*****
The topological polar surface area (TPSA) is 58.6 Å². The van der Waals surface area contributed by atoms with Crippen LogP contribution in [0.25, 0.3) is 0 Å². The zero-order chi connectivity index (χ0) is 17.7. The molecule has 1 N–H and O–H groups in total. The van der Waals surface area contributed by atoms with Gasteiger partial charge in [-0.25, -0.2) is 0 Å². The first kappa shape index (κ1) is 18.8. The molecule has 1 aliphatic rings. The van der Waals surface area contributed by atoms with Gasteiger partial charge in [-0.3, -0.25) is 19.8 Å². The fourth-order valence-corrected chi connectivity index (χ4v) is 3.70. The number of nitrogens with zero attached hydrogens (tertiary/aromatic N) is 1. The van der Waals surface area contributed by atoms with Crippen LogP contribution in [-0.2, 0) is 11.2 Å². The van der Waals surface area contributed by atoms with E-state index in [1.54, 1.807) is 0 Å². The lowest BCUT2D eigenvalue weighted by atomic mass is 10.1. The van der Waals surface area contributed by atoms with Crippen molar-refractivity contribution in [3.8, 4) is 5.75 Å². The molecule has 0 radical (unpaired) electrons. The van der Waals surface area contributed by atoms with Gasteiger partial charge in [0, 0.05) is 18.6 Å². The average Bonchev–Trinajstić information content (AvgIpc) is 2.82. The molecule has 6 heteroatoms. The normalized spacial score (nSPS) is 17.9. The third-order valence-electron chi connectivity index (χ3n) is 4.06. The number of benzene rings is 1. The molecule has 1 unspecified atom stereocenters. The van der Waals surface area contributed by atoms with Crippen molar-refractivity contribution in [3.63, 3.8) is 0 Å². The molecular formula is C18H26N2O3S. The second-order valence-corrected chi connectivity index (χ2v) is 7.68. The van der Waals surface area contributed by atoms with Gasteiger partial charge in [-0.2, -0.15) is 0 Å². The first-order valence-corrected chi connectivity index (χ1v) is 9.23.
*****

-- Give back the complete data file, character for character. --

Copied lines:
The topological polar surface area (TPSA) is 58.6 Å². The van der Waals surface area contributed by atoms with Crippen LogP contribution in [0.25, 0.3) is 0 Å². The zero-order chi connectivity index (χ0) is 17.7. The molecule has 1 N–H and O–H groups in total. The van der Waals surface area contributed by atoms with Gasteiger partial charge in [-0.25, -0.2) is 0 Å². The first kappa shape index (κ1) is 18.8. The molecule has 1 aliphatic rings. The van der Waals surface area contributed by atoms with Gasteiger partial charge in [-0.3, -0.25) is 19.8 Å². The fourth-order valence-corrected chi connectivity index (χ4v) is 3.70. The number of nitrogens with zero attached hydrogens (tertiary/aromatic N) is 1. The van der Waals surface area contributed by atoms with Crippen LogP contribution in [-0.2, 0) is 11.2 Å². The van der Waals surface area contributed by atoms with E-state index in [1.54, 1.807) is 0 Å². The lowest BCUT2D eigenvalue weighted by atomic mass is 10.1. The van der Waals surface area contributed by atoms with Crippen molar-refractivity contribution in [3.8, 4) is 5.75 Å². The molecule has 0 radical (unpaired) electrons. The van der Waals surface area contributed by atoms with Gasteiger partial charge in [0, 0.05) is 18.6 Å². The average Bonchev–Trinajstić information content (AvgIpc) is 2.82. The molecule has 6 heteroatoms. The normalized spacial score (nSPS) is 17.9. The third-order valence-electron chi connectivity index (χ3n) is 4.06. The number of benzene rings is 1. The molecule has 1 unspecified atom stereocenters. The van der Waals surface area contributed by atoms with Crippen molar-refractivity contribution in [3.63, 3.8) is 0 Å². The molecular formula is C18H26N2O3S. The second-order valence-corrected chi connectivity index (χ2v) is 7.68. The van der Waals surface area contributed by atoms with Gasteiger partial charge in [-0.2, -0.15) is 0 Å². The first-order valence-corrected chi connectivity index (χ1v) is 9.23.